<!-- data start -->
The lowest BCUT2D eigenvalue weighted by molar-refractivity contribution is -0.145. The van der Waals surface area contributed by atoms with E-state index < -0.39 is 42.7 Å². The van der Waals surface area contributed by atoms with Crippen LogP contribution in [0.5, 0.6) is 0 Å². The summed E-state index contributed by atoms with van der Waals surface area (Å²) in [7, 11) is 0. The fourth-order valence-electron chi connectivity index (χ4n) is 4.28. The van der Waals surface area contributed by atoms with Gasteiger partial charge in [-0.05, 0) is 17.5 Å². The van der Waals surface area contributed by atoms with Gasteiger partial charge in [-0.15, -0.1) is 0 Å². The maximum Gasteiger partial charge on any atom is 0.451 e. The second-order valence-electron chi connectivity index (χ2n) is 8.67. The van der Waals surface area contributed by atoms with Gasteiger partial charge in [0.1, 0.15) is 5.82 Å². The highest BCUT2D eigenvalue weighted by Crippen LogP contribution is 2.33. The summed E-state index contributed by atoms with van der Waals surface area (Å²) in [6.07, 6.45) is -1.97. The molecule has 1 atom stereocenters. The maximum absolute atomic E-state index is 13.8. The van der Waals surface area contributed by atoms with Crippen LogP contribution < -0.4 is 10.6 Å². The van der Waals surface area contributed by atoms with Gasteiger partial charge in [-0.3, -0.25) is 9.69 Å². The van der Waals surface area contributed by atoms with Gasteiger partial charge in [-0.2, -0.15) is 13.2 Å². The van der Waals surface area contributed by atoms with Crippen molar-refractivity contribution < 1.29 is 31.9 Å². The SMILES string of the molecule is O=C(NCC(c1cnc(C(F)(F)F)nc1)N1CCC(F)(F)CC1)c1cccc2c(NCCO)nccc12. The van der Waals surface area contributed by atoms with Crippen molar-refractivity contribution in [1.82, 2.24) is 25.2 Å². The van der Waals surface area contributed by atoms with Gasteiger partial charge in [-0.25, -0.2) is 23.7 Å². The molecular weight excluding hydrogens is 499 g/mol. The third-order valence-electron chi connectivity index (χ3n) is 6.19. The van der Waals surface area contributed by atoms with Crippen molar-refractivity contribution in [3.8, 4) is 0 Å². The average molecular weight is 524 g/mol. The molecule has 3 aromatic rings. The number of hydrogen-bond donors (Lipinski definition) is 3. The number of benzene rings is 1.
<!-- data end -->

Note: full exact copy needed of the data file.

The lowest BCUT2D eigenvalue weighted by molar-refractivity contribution is -0.145. The van der Waals surface area contributed by atoms with E-state index < -0.39 is 42.7 Å². The van der Waals surface area contributed by atoms with Crippen LogP contribution in [0.5, 0.6) is 0 Å². The summed E-state index contributed by atoms with van der Waals surface area (Å²) in [7, 11) is 0. The fourth-order valence-electron chi connectivity index (χ4n) is 4.28. The van der Waals surface area contributed by atoms with Gasteiger partial charge in [-0.05, 0) is 17.5 Å². The van der Waals surface area contributed by atoms with Gasteiger partial charge in [-0.15, -0.1) is 0 Å². The maximum Gasteiger partial charge on any atom is 0.451 e. The second-order valence-electron chi connectivity index (χ2n) is 8.67. The van der Waals surface area contributed by atoms with Gasteiger partial charge in [0.1, 0.15) is 5.82 Å². The highest BCUT2D eigenvalue weighted by Crippen LogP contribution is 2.33. The summed E-state index contributed by atoms with van der Waals surface area (Å²) in [6.07, 6.45) is -1.97. The molecule has 1 atom stereocenters. The maximum absolute atomic E-state index is 13.8. The van der Waals surface area contributed by atoms with Crippen LogP contribution < -0.4 is 10.6 Å². The van der Waals surface area contributed by atoms with Gasteiger partial charge in [-0.3, -0.25) is 9.69 Å². The van der Waals surface area contributed by atoms with Gasteiger partial charge in [-0.2, -0.15) is 13.2 Å². The van der Waals surface area contributed by atoms with Crippen molar-refractivity contribution < 1.29 is 31.9 Å². The SMILES string of the molecule is O=C(NCC(c1cnc(C(F)(F)F)nc1)N1CCC(F)(F)CC1)c1cccc2c(NCCO)nccc12. The van der Waals surface area contributed by atoms with Crippen molar-refractivity contribution in [1.82, 2.24) is 25.2 Å². The van der Waals surface area contributed by atoms with Gasteiger partial charge in [-0.25, -0.2) is 23.7 Å². The molecular weight excluding hydrogens is 499 g/mol. The third-order valence-electron chi connectivity index (χ3n) is 6.19. The van der Waals surface area contributed by atoms with Crippen molar-refractivity contribution in [3.8, 4) is 0 Å². The average molecular weight is 524 g/mol. The molecule has 3 aromatic rings. The number of hydrogen-bond donors (Lipinski definition) is 3. The number of benzene rings is 1.